Asphalt pavements are laid as follows; A foundation is formed of cement or lime concrete, varying from 6 to 9 inches in thickness, according to the traffic. The mineral rock in its natural state, and without admixture with other in gredients, after being broken into small lumps, is brought to a state of dry powder by subjecting it to considerable heat in revolving ovens; it is then put into iron carts with close-fitting covers, and brought on to the works, taken out, laid over the surface, and whilst hot compressed with heated irons into one homogeneous mass without joints. The finished thickness varies from 2 to 2 1/4 inches, according to the traffic of the place in which it is laid, and it further compresses and consolidates under the traffic. Val de Travers liquid asphalt is laid upon a concrete bed 6 inches thick, the asphalt surface being 1 1/2 inch thick. The rock is first ground to a fine powder, and being then placed in caldrons, from 5 to 7 per cent. of bitumen is added to dissolve it; heat being then applied, it forms into a semi-fluid or mastic state, and when in that condition about 60 per cent, of grit or dry shingle is added to it, and after being thoroughly mixed together, the compound is spread over the concrete in one thickness.

With Limmer asphalt, a concrete foundation 9 inches thick is first formed, and the asphalt is used in certain proportions by the judgment of those directing the work; it is broken up and mixed with clean grit or sand of different sizes according to the place in which the pavement is to be laid; a small quantity of bitumen is then added to the materials, which are placed in caldrons on the spot, made liquid by heat, and the compound is run over the surface and smoothed with irons to the proper slopes and curvatures. It is run in two thicknesses, the lower stratum being made with grit of a larger size than that of the upper. The total thickness of the asphalt, when finished, is from 1 1/2 to 2 inches.

Barnett's Liquid Iron Asphalt can be made either of natural or artificial asphalt, mixed with pulverised iron ore or sesquioxide of iron, and a small proportion of mineral tar. The materials are put into a caldron which is brought on to the works, and are made into a liquid state by heat, run over the surface, and smoothed in the same way as the other liquid asphalts mentioned; the thickness usually laid is about 2 inches.

Tar Pavement

Made by mixing with fine breeze, or small coke, just enough of thick refuse coal-tar to make it somewhat sticky; put a thin layer on the smooth and hardened surface, on this spread a couple of inches of metal, or pebbles, or coarse gravel, then a thin layer of the prepared breeze, covered lightly with fine gravel, and beat or press together. It is cheap, slightly elastic, and durable.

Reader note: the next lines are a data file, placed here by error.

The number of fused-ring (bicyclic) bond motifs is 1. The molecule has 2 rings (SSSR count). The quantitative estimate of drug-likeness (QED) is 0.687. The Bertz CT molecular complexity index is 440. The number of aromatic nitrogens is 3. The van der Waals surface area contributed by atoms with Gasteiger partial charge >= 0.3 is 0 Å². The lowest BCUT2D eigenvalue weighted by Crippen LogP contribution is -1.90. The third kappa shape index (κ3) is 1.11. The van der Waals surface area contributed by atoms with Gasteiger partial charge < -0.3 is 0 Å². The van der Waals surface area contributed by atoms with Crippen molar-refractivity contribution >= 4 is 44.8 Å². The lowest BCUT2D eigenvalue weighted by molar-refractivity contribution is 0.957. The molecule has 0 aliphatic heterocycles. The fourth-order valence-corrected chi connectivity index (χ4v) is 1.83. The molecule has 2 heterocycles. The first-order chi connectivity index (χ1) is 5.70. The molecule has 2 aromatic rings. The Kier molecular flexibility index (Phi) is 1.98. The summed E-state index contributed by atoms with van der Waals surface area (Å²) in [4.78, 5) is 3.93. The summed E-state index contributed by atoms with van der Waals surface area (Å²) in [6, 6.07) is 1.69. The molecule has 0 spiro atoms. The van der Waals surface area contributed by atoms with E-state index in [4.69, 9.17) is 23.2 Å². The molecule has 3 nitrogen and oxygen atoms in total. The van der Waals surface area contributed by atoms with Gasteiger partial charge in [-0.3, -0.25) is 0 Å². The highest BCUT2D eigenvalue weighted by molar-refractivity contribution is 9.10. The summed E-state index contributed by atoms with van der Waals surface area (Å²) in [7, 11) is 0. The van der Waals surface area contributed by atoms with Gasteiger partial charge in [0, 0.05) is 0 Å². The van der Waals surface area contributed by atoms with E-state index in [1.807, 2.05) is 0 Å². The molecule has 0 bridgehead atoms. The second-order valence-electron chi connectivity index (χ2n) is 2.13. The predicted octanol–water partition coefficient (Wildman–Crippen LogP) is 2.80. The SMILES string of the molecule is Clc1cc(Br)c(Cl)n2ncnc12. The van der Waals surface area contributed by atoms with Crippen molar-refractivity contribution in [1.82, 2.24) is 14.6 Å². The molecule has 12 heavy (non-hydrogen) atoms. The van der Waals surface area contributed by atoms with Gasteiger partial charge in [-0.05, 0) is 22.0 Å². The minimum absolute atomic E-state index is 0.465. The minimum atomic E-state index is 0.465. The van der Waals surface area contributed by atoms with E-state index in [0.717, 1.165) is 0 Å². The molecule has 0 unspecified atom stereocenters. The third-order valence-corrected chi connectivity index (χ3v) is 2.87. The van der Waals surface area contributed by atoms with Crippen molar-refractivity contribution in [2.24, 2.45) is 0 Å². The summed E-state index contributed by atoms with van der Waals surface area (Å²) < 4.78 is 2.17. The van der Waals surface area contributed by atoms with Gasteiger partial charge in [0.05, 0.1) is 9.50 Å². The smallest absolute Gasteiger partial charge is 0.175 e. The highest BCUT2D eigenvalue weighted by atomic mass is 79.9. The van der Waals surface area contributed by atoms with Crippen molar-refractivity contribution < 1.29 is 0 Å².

Concrete Pavements

(a) The terraza floors used in Italy at the present day are made in the following manner: - 1st coat; a concrete, consisting of common lime 1/4, sand and fine gravel 3/4, laid 6 inches thick and well beaten with wooden rammers; after two days in that climate, it is sufficiently dry for the next coat. 2nd coat; a terraza, consisting of pounded brick or tile 1/6, common lime 2/6, sand 3/6, of the consistency of mortar, laid 1 1/4 inch thick, well beaten with a light flat rammer. After two or three days it is hard enough for the next coat. 3rd coat; a similar terraza, but with the grit of broken stones instead of sand in it, laid on like a coat of plaster with a trowel. After this has been laid for one day, a layer of small hard broken stones is pressed into it; these stones should be of some substance that will take a polish, and be of uniform size (they are passed through a gravel screen), about that of a walnut: these being afterwards rubbed to a smooth even surface with some smooth hard stone, form a kind of mosaic-work. The stones are frequently selected by colour, and laid in the third coat to a rough pattern.

They should be moistened with oil or water till hard set.

(6) Dig the earth out about 8 inches, fill in with coarse gravel and stones, well rammed, and levelled about 5 inches. Mix Portland cement to the consistence of cream and pour over, spreading it with a stiff broom; when hard, mix finer gravel with cement and water, and fill up to within 3/4 inch of the surface; when hard, mix clean sharp sand and Portland cement, half-and-half, with water to about the thickness of mortar, and finish, slightly rounding. It should not be walked on for a day or two. Cement must be Portland, and fresh.